In sandwich ELISA capture, mAb is adsorbed to the bottom of the well and detector mAb is used to detect antigen bound to the capture Ab. This format requires two mAbs directed against two different epitopes on one antigen molecule. But in a case of aggregated proteins such as [PrP.sup.Sc], it is reasonable to assume that certain epitopes are represented more than once. This assumption is the basis of the so-called aggregation-specific ELISA (AS-ELISA) that detects only PrP aggregates in brain samples . Using the same mAb for capturing and detecting, it is possible to avoid the detection of [PrP.sup.C], which is usually present as a monomer, and observe only aggregates.
Ligands other than Abs can be used for the purpose of capturing PrP. Glycosaminoglycans (GAGs) that have been found to bind PrP in the cell [31, 32] can be immobilized onto the solid phase in the ELISA test instead of capturing Ab. Higher affinity of GAGs for [PrP.sup.Sc] in comparison to [PrP.sup.C] enables discrimination between normal and scrapie tissue . A protocol for glycotyping of PrP (which can be non-, mono-, or diglycosylated) was also developed based on the binding of different lectins to specific sugar moieties on PrP . This approach provides yet another advantage, since in comparison to WB in common ELISA the information about glycosylation is lost. Apart from GAGs, other polymeric compounds may bind [PrP.sup.Sc] selectively under defined conditions. This principle was successfully exploited in one of the commercially available BSE tests .
The above-mentioned methods all rely on frozen tissues that are sometimes not available. As IHC is still the golden standard for definite diagnosis of TSE, much of the tissue taken for analysis is paraffin embedded. Because IHC is not a high-throughput method, protocols for detection of [PrP.sup.Sc] from paraffin-embedded tissue by WB have been developed [35, 36]. They can readilybe transferred to ELISA test format , enabling the analysis of larger number of samples compared to IHC. In the first step, the tissue is separated from the paraffin bysubjecting the tissue sections to boil and freeze cycles. In the second step, the collected tissue is disrupted by sonication. Following tissue disruption, samples are analyzed with the chosen method.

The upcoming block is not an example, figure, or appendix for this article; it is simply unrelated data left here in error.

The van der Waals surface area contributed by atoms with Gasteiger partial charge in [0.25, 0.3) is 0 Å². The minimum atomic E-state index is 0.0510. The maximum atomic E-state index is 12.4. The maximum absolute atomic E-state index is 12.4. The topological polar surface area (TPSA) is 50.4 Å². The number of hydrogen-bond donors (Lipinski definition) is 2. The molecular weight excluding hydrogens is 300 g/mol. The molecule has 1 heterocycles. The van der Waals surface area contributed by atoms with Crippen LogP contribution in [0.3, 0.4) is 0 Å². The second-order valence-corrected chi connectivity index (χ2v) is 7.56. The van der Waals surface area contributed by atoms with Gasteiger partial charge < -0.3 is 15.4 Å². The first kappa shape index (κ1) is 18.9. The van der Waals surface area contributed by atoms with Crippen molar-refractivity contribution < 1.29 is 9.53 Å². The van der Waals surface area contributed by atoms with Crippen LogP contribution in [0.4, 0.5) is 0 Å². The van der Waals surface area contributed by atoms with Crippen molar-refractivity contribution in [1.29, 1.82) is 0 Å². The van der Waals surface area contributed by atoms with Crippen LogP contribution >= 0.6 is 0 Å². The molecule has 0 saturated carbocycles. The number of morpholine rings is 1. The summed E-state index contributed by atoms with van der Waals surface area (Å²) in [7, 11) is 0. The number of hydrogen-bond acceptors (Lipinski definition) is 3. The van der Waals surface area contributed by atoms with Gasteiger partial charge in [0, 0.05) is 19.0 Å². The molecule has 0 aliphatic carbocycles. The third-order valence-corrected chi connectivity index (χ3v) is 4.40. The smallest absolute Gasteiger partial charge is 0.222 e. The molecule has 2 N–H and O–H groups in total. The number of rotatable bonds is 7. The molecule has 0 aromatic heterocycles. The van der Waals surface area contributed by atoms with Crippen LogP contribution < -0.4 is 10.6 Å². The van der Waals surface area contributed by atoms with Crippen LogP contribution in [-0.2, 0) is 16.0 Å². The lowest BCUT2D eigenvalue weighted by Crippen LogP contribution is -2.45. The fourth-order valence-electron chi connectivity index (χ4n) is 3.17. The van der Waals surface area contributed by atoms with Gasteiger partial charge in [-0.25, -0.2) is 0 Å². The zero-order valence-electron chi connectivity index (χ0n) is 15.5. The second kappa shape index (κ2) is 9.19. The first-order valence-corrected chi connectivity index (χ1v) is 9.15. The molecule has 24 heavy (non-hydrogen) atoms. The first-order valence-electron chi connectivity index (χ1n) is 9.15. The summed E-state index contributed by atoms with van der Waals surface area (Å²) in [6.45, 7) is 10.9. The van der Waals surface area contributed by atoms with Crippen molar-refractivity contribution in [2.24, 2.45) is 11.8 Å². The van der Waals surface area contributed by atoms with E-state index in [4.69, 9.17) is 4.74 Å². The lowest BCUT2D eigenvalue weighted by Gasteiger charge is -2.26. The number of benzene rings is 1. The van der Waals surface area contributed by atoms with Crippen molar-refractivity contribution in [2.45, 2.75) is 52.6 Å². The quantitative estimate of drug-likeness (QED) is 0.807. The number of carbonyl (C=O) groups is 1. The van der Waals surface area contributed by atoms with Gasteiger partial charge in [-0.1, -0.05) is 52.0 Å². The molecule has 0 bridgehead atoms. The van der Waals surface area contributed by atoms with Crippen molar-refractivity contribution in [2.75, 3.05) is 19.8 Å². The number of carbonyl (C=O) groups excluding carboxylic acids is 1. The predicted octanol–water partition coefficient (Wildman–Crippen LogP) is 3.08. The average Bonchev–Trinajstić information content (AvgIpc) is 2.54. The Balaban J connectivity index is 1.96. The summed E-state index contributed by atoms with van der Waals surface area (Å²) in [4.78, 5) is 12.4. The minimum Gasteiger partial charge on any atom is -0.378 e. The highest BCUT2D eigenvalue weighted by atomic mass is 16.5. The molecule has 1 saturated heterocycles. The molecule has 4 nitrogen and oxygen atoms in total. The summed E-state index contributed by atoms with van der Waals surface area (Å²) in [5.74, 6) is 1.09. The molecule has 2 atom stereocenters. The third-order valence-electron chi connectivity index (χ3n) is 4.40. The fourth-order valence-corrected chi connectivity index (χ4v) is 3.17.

Sensitivity of an immunoassay depends not only on the sample preparation and treatment, but largely also on the detection system. The simplest and most easily accessible is the ELISA format where detection of PrP is achieved via anti-PrP mAb coupled directly or indirectly to an enzyme which produces visible signal after the addition of the substrate. In more sensitive DELFIA, anti-PrP antibody is labeled with lanthanide chelates, most commonly Europium, that emit stable fluorescent signal. DELFIA was used in a number of studies described in this review [23, 24, 26, 28, 38]. To lower the detection limit even further, a surrounding optical fiber immunoassay (SOFIA) was developed . It is based on sandwich ELISA, but instead of an enzyme conjugate, Rhodamine Red X is coupled to streptavidin. Specially designed hardware that enables maximum light collection and very high sensitivity of the method, at the same time, makes SOFIA less accessible for the widespread use.